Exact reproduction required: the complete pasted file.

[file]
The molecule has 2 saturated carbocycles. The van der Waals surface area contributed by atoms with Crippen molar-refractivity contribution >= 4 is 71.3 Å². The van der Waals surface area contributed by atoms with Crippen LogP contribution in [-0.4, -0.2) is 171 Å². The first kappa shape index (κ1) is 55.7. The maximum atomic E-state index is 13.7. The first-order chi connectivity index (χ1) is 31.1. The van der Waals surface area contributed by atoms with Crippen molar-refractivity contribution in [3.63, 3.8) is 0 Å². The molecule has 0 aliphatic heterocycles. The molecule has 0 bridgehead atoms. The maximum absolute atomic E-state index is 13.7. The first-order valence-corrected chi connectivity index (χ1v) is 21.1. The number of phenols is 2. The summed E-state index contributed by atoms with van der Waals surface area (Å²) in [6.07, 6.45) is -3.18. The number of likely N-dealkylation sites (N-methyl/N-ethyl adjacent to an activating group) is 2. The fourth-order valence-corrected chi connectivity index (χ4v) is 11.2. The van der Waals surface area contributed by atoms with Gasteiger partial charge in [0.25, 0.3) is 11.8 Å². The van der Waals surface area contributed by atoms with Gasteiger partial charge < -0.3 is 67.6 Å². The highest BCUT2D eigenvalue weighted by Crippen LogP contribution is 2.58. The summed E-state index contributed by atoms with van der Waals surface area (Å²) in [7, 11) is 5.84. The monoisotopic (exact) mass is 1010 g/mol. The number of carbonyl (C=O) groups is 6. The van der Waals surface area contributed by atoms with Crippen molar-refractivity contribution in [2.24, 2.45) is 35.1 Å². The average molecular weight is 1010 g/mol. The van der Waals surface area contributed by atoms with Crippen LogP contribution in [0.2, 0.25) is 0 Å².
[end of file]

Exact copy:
The molecule has 2 saturated carbocycles. The van der Waals surface area contributed by atoms with Crippen molar-refractivity contribution >= 4 is 71.3 Å². The van der Waals surface area contributed by atoms with Crippen LogP contribution in [-0.4, -0.2) is 171 Å². The first kappa shape index (κ1) is 55.7. The maximum atomic E-state index is 13.7. The first-order chi connectivity index (χ1) is 31.1. The van der Waals surface area contributed by atoms with Crippen molar-refractivity contribution in [3.63, 3.8) is 0 Å². The molecule has 0 aliphatic heterocycles. The molecule has 0 bridgehead atoms. The maximum absolute atomic E-state index is 13.7. The first-order valence-corrected chi connectivity index (χ1v) is 21.1. The number of phenols is 2. The summed E-state index contributed by atoms with van der Waals surface area (Å²) in [6.07, 6.45) is -3.18. The number of likely N-dealkylation sites (N-methyl/N-ethyl adjacent to an activating group) is 2. The fourth-order valence-corrected chi connectivity index (χ4v) is 11.2. The van der Waals surface area contributed by atoms with Gasteiger partial charge in [0.25, 0.3) is 11.8 Å². The van der Waals surface area contributed by atoms with Gasteiger partial charge < -0.3 is 67.6 Å². The highest BCUT2D eigenvalue weighted by Crippen LogP contribution is 2.58. The summed E-state index contributed by atoms with van der Waals surface area (Å²) in [7, 11) is 5.84. The monoisotopic (exact) mass is 1010 g/mol. The number of carbonyl (C=O) groups is 6. The van der Waals surface area contributed by atoms with Crippen molar-refractivity contribution in [2.24, 2.45) is 35.1 Å². The average molecular weight is 1010 g/mol. The van der Waals surface area contributed by atoms with Crippen LogP contribution in [0.2, 0.25) is 0 Å².